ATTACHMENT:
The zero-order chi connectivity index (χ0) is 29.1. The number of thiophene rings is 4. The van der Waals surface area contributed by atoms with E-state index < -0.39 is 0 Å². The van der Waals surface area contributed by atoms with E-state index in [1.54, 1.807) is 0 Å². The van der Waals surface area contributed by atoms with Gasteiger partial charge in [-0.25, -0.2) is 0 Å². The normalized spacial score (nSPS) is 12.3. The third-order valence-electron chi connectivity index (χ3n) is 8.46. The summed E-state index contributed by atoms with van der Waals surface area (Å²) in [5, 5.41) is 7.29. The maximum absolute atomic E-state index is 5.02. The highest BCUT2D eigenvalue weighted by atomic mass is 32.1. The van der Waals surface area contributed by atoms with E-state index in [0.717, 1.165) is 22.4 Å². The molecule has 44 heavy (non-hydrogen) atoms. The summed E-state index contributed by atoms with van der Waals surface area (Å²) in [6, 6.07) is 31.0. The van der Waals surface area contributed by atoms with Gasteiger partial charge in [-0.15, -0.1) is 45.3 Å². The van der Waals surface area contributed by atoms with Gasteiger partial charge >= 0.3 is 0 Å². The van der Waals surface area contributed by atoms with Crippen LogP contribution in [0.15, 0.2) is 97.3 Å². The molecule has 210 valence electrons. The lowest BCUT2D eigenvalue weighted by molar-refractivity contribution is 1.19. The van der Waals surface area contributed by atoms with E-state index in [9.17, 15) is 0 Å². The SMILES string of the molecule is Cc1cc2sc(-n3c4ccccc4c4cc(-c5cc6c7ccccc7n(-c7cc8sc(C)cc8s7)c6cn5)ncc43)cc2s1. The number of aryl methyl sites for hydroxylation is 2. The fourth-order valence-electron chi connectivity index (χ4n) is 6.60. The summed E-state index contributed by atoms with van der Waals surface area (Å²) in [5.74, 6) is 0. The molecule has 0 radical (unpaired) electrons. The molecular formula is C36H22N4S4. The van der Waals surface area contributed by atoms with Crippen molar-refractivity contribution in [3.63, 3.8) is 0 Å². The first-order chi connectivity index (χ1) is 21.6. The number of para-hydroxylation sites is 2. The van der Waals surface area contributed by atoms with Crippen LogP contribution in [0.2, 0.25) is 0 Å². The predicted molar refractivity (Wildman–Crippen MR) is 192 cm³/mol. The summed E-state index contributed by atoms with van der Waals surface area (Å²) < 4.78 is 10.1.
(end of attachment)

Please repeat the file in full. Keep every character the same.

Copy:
The zero-order chi connectivity index (χ0) is 29.1. The number of thiophene rings is 4. The van der Waals surface area contributed by atoms with E-state index < -0.39 is 0 Å². The van der Waals surface area contributed by atoms with E-state index in [1.54, 1.807) is 0 Å². The van der Waals surface area contributed by atoms with Gasteiger partial charge in [-0.25, -0.2) is 0 Å². The normalized spacial score (nSPS) is 12.3. The third-order valence-electron chi connectivity index (χ3n) is 8.46. The summed E-state index contributed by atoms with van der Waals surface area (Å²) in [5, 5.41) is 7.29. The maximum absolute atomic E-state index is 5.02. The highest BCUT2D eigenvalue weighted by atomic mass is 32.1. The van der Waals surface area contributed by atoms with E-state index in [0.717, 1.165) is 22.4 Å². The molecule has 44 heavy (non-hydrogen) atoms. The summed E-state index contributed by atoms with van der Waals surface area (Å²) in [6, 6.07) is 31.0. The van der Waals surface area contributed by atoms with Gasteiger partial charge in [-0.15, -0.1) is 45.3 Å². The van der Waals surface area contributed by atoms with Gasteiger partial charge >= 0.3 is 0 Å². The van der Waals surface area contributed by atoms with Crippen LogP contribution in [0.15, 0.2) is 97.3 Å². The molecule has 210 valence electrons. The lowest BCUT2D eigenvalue weighted by molar-refractivity contribution is 1.19. The van der Waals surface area contributed by atoms with E-state index in [9.17, 15) is 0 Å². The SMILES string of the molecule is Cc1cc2sc(-n3c4ccccc4c4cc(-c5cc6c7ccccc7n(-c7cc8sc(C)cc8s7)c6cn5)ncc43)cc2s1. The number of aryl methyl sites for hydroxylation is 2. The fourth-order valence-electron chi connectivity index (χ4n) is 6.60. The summed E-state index contributed by atoms with van der Waals surface area (Å²) in [5.74, 6) is 0. The molecule has 0 radical (unpaired) electrons. The molecular formula is C36H22N4S4. The van der Waals surface area contributed by atoms with Crippen molar-refractivity contribution in [3.63, 3.8) is 0 Å². The first-order chi connectivity index (χ1) is 21.6. The number of para-hydroxylation sites is 2. The van der Waals surface area contributed by atoms with Crippen LogP contribution in [0.2, 0.25) is 0 Å². The predicted molar refractivity (Wildman–Crippen MR) is 192 cm³/mol. The summed E-state index contributed by atoms with van der Waals surface area (Å²) < 4.78 is 10.1.